Face à Face is successful in their interventions because of their approach: a humanizing clinical framework that privileges the Harm Reduction Principle. The goal of the Harm Reduction Principle is to reduce harms associated to risky behaviours by actively involving individuals in their own recovery. Through guidance, individuals are encouraged to identify for themselves negative behaviours, and to remedy these slowly, until they get to the point where they are living a harm free life. Although this is an approach that is not always well-received, its success rate is higher than traditional, medical models, and this for many reasons. It’s a method that looks at systems of oppression – the consequences of racism, ableism, and of socio-political and gender inequalities and takes these into account in formulating strategies for recovery. Grace Fontes, the director of Face à Face, says “People don’t get up feeling like they don’t want to be part of a big social fabric. They want to, but things happen, and sometimes it’s out of their control.” Face a Face helps them gain back that control. Not many people ask their clients, “what do you want? what will work for you?” and perhaps, most importantly, “what does this mean to you?” It’s questions like these that place individuals at the center of their own healing by encouraging empowerment, self-determination, and individual dignity. Clearly, this is a method that works: Face à Face boasts over 22 000 interventions per year, and 200 volunteers that give them over 10 000 hours of volunteer work per year. Again, this is an approach that is not well funded, but that works. As Grace says, “What we do we do well. What we need to do now is find money.” Making up for lost funds is necessary to keep the organization running effectively in meeting their clients’ needs. Smaller organizations are often at the heart of their communities and do the hard work with very little fanfare. Face à Face is no different. They are not very well known to big funders, but to the 20 000 plus individuals who use their services every year, Face à Face does good work. It is word of mouth that has kept them going for all these years.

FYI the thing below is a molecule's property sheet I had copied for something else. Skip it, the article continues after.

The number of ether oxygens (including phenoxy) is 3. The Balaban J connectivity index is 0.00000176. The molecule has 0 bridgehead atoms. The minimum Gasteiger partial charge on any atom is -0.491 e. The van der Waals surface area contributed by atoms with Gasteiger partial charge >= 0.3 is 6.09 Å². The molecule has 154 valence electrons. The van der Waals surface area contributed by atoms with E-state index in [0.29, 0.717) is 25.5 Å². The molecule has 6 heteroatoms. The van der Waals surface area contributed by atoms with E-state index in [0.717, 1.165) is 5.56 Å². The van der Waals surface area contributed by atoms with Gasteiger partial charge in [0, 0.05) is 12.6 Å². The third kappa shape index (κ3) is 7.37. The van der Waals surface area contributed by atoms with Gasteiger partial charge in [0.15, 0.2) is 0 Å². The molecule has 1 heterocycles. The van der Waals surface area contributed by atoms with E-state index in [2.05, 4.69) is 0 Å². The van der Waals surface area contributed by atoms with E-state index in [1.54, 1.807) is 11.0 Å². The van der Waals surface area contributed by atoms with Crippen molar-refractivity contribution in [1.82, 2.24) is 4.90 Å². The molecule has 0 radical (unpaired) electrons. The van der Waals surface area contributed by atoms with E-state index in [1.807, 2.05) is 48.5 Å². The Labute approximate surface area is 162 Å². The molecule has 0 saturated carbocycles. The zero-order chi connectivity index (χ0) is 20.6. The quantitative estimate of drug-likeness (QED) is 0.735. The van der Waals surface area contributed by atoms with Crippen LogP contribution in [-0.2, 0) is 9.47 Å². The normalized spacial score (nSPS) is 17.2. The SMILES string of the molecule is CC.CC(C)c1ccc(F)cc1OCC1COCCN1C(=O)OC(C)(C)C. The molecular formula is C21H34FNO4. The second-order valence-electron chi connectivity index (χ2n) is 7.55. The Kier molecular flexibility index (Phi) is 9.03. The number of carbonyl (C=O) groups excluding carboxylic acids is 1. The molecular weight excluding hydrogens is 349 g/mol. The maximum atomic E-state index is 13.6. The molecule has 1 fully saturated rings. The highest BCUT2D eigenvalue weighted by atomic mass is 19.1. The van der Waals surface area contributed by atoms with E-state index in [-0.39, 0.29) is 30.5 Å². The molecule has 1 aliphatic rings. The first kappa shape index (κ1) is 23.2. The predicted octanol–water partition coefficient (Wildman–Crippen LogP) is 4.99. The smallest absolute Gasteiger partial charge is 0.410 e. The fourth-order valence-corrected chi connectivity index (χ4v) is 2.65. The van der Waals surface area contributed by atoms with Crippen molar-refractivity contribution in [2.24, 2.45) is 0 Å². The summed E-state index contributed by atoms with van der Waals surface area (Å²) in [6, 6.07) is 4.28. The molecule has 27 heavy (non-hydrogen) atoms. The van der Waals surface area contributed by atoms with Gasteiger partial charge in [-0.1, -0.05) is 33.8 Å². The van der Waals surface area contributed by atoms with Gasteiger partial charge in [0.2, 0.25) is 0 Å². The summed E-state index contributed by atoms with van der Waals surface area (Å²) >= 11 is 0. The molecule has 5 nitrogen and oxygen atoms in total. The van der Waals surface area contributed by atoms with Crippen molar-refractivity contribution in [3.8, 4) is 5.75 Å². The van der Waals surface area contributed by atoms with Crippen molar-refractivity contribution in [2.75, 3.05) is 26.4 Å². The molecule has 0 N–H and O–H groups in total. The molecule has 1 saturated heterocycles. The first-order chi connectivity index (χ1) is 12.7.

In keeping with the agencies inclusive and solution-based approach, Grace is confident, “we’re going to find allies that will allow us to be us.”
Written by Emma Telaro